Of course, no one has one audience.   I find that I’m able to connect with a very different audience on Instagram than say, Facebook.  On Instagram I am “artistic product.”  On Facebook I am “personal.”   I know quite a few people who like my photos as creative work on Instagram, but cannot endure my endless kvetching on Facebook about my life.  I have blogging friends who never interact with me on Twitter.   It’s taken me a long time to figure this out.   Each location is a different community with different rules and hierarchies.  You cannot be the same person everywhere.

The typical question I get asked by friends of friends is “What is your blog about?”   An equally tough question, one that I am asking myself right now, is”Who is this blog for?”

The Golden Era of Advertising

cigarette

I didn’t read many blogs when I started Citizen of the Month in March, 2005.  My initial model for my blog was the late Andy Rooney of “60 Minutes.”  Every day I would write a short post based on some personal off-kilter observation such as, “Why do we still lick envelopes in the 20th Century?”  It’s a tried and true comedic technique.

Seven years ago this week, my father died.   I was blogging for a little over a year.  Sophia, my wife at the time, sent a message to my blog readers that I was called back to New York.  There was no Twitter or Facebook at the time, so I used my blog as my diary, writing about my emotional state at the time, detailing all the chaos, the sadness, and even the frequent bittersweet humor of dealing with a parent’s death.

My father’s passing completely transformed my view of blogging.  Writing a personal blog was not the same as writing a short story or a magazine article.  It certainly was not like Andy Rooney doing his shtick on “60 Minutes.”  For one thing, blogs had comments, and the feedback from others were frequently more interesting than the original post.  Readers also CARED about me in a way that I never cared about Andy Rooney.   And I CARED about my readers.  Blogging was something revolutionary — a hybrid of writing, community forum, therapy, and friendship.

Life continued on, as did my blog.  My writing changed in tone to reflect my experiences.    Sophia dealt with breast cancer.  Sophia’s mother passed away.  Sophia’s step-father passed away.  Sophia and I divorced.  I moved back and forth between Los Angeles and New York.  I flew to New Zealand to meet a new woman.  Life.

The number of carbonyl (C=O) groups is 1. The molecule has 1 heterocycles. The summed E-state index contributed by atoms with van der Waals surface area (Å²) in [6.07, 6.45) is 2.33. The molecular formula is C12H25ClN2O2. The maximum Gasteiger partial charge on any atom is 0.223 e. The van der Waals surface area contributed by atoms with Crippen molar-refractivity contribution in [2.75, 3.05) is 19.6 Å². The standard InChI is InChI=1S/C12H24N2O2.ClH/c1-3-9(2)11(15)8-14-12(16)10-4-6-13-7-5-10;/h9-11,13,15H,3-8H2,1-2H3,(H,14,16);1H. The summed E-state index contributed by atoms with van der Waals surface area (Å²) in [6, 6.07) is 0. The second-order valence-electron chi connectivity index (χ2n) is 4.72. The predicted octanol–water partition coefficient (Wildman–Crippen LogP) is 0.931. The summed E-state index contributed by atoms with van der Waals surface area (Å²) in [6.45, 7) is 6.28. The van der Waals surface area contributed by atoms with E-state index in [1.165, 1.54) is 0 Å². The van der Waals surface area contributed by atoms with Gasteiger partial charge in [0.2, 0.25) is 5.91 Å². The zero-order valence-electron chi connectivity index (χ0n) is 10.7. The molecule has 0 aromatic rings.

Last night, I put an advertisement onto the sidebar of my blog, or more accurately,  I installed a Javascript “advertising-tag” into the code which sends you creepy Big Brother-like advertisements tailored JUST for you, based on the cookies in your browser.    At first, I couldn’t figure out what I was doing wrong with the code, because the advertisements didn’t show up in my browser.  I realized that I was using the Chrome Extension, Ad Blocker, to hide YOUR advertisements, so I was blocking my own ads!  I turned off Ad Blocker, and BOOM, it appeared — a 160×600 banner ad for Buick.

I glanced over at my last few posts.  One was a mediation on happiness.   Another was a photo essay.  The third was a conversation with my cock.   I turned to the Flashy Buick ad and… I started to cry.  It wasn’t an unhappy cry.   It wasn’t a happy cry.   It was just an emotional release, of what I can’t tell you.

Placing this advertisement on my blog is a very big deal to me.  It scares me, but it also gives me a slight thrill, like I’m losing my virginity to a prostitute or going bungee jumping.  Will I keep the advertisement on my sidebar?   It depends on how much money I can earn by keeping it there.  If we are talking less than ten bucks a month, it’s not worth it.

I know my eight year obsession over putting advertising on my blog is crazy, and has annoyed the shit out of some of you.   I realize that most of you couldn’t care less what I do.  But I’m pretentious.   It’s one little secret that I try to keep to myself.  My blog is powerful… to me.  It is a reflection of my life, my manhood, my attitudes towards money and ambition, and an expression of sex and desire.   My blog is also about my father, the kind man who died seven years ago this week.   And my father would never put advertising on his blog.   So, it’s a big change.

Blogging Thoughts – August

1) THE PANEL

During the BlogHer conference, I participated in a panel about blogging with my friends Schmutzie and Laurie.   The session was supposed to be a conversation, not a lecture, so we kept the pre-planning to a minimum, hoping to let a series of questions lead the discussion about the current state of blogging.   While it wasn’t planned as such, I found myself as the bad cop in opposition to the optimism of of the other two panelists. I even suggested that traditional blogging is on life support.

“Blogging isn’t dead,” said Schmutzie, to much applause. “A whole medium doesn’t die. Media evolve.”

That’s why she is more beloved than I am.

+++

2) ROI

After every big blogging conference, there are countless recap posts written up.   After BlogHer 12, of them was by Jean Parks of The Shopping Queen.  She is a professional blogger, and her discussion on the ROI (return on investment) of going to a big conference struck a nerve with me.